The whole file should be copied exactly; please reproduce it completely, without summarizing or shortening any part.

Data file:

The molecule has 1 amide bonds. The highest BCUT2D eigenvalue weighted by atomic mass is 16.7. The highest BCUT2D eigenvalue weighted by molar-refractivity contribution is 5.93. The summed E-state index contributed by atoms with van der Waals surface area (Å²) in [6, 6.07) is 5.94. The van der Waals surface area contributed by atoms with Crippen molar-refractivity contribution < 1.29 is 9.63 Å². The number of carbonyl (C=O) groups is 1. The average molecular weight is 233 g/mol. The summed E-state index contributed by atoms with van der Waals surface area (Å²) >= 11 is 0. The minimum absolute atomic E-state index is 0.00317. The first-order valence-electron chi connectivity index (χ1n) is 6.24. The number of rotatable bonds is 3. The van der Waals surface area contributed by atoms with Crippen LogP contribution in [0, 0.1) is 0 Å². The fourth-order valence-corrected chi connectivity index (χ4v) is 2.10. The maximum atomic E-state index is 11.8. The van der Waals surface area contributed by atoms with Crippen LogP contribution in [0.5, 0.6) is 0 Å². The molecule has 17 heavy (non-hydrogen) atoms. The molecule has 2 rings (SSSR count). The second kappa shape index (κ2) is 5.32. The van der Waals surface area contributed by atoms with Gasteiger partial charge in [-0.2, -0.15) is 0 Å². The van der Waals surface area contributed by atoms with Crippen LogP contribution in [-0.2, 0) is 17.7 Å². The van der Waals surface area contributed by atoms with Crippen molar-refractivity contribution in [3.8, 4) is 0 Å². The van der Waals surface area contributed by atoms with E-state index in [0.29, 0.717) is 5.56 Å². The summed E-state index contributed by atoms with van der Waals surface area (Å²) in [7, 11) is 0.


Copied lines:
The molecule has 1 amide bonds. The highest BCUT2D eigenvalue weighted by atomic mass is 16.7. The highest BCUT2D eigenvalue weighted by molar-refractivity contribution is 5.93. The summed E-state index contributed by atoms with van der Waals surface area (Å²) in [6, 6.07) is 5.94. The van der Waals surface area contributed by atoms with Crippen molar-refractivity contribution < 1.29 is 9.63 Å². The number of carbonyl (C=O) groups is 1. The average molecular weight is 233 g/mol. The summed E-state index contributed by atoms with van der Waals surface area (Å²) >= 11 is 0. The minimum absolute atomic E-state index is 0.00317. The first-order valence-electron chi connectivity index (χ1n) is 6.24. The number of rotatable bonds is 3. The van der Waals surface area contributed by atoms with Crippen LogP contribution in [0, 0.1) is 0 Å². The fourth-order valence-corrected chi connectivity index (χ4v) is 2.10. The maximum atomic E-state index is 11.8. The van der Waals surface area contributed by atoms with Crippen LogP contribution in [0.5, 0.6) is 0 Å². The molecule has 17 heavy (non-hydrogen) atoms. The molecule has 2 rings (SSSR count). The second kappa shape index (κ2) is 5.32. The van der Waals surface area contributed by atoms with Gasteiger partial charge in [-0.2, -0.15) is 0 Å². The van der Waals surface area contributed by atoms with Crippen LogP contribution in [-0.2, 0) is 17.7 Å². The van der Waals surface area contributed by atoms with Crippen molar-refractivity contribution in [3.8, 4) is 0 Å². The van der Waals surface area contributed by atoms with E-state index in [0.29, 0.717) is 5.56 Å². The summed E-state index contributed by atoms with van der Waals surface area (Å²) in [7, 11) is 0.